Sunday, 8 July 2018

An Evening Under Hunstanton Cliffs

Hunstanton has something for everyone, at least that was the way it was planned when the whole town was built as a resort back in the late nineteenth century. Its wild west end is on flat land and contains the fairground rides, candyfloss sellers and fish 'n' chip shops, while towards the east, as one gradually ascends, it becomes more genteel with flower gardens and a bowling green.

It even has its own archaeological site, the remains of St Edmund's Chapel, which dates back to at least medieval times, though it looks to me as though some rebuilding took place to make it a more pleasing ruin according to Victorian tastes.

But if you continue on, past the coastguard tower and the lighthouse, you can make your way down a sandy track to the beach, a place of natural wonderment that my brother and I had visited when we were children.

It was here that I first discovered, at the age of about five, that the world was not entirely composed of brown mud, as anyone brought up in my neck of the woods might reasonably suspect, but of rocks of wildly different colours. I had recently stumbled upon the power of the question "Why?" but my mother and her friend couldn't give me any explanation for this geological conundrum.

Equally fascinating - and equally inexplicable - was that the tide went in and out. But somehow the waves kept rolling in, even when the tide was going out! And in the rockpools were alien forms of life; not just the worms, caterpillars and spiders with which I'd long been on intimate terms.

High up on the multi-coloured cliffs are the nests of Fulmars. We didn't notice these when we were children for the very good reason that they weren't there then; it wasn't till 1965 that they spread around the coast to nest here, overlooking the activities of the holiday makers.

Despite their similar appearance they are not "seagulls" at all, but are related to albatrosses. They patrol along the cliffs, gliding on stiff, outstretched wings, effortlessly riding the updraught.

Further along, as the beach becomes more rocky, we found these creations. Have the rocks been cleverly balanced by a serious installation artist or are they the work of imaginative children? Is there indeed any difference between the two? A young man was making a time-lapse video of these structures as the tide came in and the sun went down. Which would fall first? The sculptures or the darkness? We decided to wait and see.

We were joined in our vigil by an unlikely companion in the form of an inquisitive duck which seemed to adopt my brother as some kind of surrogate mother and stayed closely by his side!

The sun sank slowly in the western sky. By a quirk of geography Hunstanton is the only place on the east coast of Britain which actually faces west. Check it on a map if you don't believe me.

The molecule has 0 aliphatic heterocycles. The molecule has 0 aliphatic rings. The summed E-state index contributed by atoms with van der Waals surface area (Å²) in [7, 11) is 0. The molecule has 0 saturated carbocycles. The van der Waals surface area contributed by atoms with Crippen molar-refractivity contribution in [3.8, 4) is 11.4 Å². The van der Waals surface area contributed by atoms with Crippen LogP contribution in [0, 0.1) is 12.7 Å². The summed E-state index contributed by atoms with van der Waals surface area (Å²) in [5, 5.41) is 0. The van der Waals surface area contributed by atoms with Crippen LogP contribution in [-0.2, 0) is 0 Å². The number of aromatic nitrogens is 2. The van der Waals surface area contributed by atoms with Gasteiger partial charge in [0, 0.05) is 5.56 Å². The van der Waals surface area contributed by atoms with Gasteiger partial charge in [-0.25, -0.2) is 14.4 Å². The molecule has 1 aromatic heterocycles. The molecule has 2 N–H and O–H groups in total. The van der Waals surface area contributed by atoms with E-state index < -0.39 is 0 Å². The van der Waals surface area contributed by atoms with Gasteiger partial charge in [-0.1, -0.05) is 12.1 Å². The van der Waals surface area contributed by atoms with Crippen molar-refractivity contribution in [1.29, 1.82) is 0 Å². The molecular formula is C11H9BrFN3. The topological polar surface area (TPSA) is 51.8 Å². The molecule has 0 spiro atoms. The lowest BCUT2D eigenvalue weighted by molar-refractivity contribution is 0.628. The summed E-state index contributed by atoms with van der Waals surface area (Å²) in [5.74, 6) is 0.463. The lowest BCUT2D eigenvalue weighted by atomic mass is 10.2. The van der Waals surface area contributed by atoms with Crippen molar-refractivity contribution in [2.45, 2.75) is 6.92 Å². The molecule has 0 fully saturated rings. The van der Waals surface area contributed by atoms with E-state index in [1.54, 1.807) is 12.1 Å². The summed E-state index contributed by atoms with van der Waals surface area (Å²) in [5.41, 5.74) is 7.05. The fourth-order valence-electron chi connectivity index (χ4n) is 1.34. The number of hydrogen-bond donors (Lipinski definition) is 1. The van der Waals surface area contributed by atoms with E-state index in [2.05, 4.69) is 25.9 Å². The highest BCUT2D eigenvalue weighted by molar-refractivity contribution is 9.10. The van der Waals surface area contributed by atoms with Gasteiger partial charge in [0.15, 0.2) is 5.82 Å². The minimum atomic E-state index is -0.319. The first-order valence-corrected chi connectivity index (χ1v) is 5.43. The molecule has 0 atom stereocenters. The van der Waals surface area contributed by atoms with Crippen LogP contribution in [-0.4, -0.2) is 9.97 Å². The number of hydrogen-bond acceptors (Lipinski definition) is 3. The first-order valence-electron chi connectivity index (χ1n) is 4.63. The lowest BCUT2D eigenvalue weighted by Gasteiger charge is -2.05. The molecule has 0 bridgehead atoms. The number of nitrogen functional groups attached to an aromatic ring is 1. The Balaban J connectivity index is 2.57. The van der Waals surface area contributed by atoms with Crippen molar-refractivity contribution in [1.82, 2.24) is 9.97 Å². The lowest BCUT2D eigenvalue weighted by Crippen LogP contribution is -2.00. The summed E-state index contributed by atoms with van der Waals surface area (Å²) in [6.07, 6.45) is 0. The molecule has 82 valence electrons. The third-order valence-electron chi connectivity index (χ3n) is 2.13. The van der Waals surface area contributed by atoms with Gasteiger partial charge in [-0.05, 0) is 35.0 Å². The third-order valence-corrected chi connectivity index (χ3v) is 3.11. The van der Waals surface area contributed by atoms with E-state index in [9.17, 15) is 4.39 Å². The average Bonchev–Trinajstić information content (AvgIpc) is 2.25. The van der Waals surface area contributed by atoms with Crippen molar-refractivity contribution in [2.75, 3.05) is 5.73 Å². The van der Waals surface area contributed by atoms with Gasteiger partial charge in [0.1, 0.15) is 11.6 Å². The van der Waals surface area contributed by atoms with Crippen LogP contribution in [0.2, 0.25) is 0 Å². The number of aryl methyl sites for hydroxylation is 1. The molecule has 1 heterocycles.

The rock figures remained, defiant and watchful, like so many stone Meerkats, as we turned to leave.

Take care.


  1. Thanks for the great virtual trip to the shore with you. Would love to have gone back the next day to see if the cairns were still there!

  2. Such a beautiful place! I would love to walk that shoreline there. Your photos are truly grand.

  3. What a beautiful place! I love those rock formations so much.

  4. Hi John - wonderful photos ... and how funny they couldn't answer your questions back then ... but great you've told us a little about the geology of the area - cheers Hilary

  5. Wonderful colours and reflections on image number 5 - it looks as if you were joined by a female eider duck during your evening vigil.

  6. Lovely colourful scenes. I like the houses on the first photo a lot, must be a nice place to live.

  7. Beautiful colourful photos. I love those rock formations, what an interesting find. The sunset is gorgeous. What a lovely area to be able to stroll through.
    Thank you!

  8. I remember our visit there. Would love to have seen the sunset! Les posted a phot that puzzled me until I read your post--how could the sun set over the water on the east coast? Now I know.

  9. Beautiful photos. This one of the many places on the 'to visit' list for me, I always hear nice things about it. I like the photos of the rock towers :)

  10. Hunstanton Cliffs - I remember it well. It is where I saw my first Northern Fulmar.

  11. Thanks for the tour and the walk down memory lane! Your photos are really great and help tell your story.

  12. Thanks for visiting my blog John. I did get a bit carried away with my number of images.

    Love your images especially number 5 and then the ones of the sunset. lovely area.


Thanks for taking the time to comment. I'll try to answer any questions via a comment or e-mail within the next day or two (no hard questions, please!).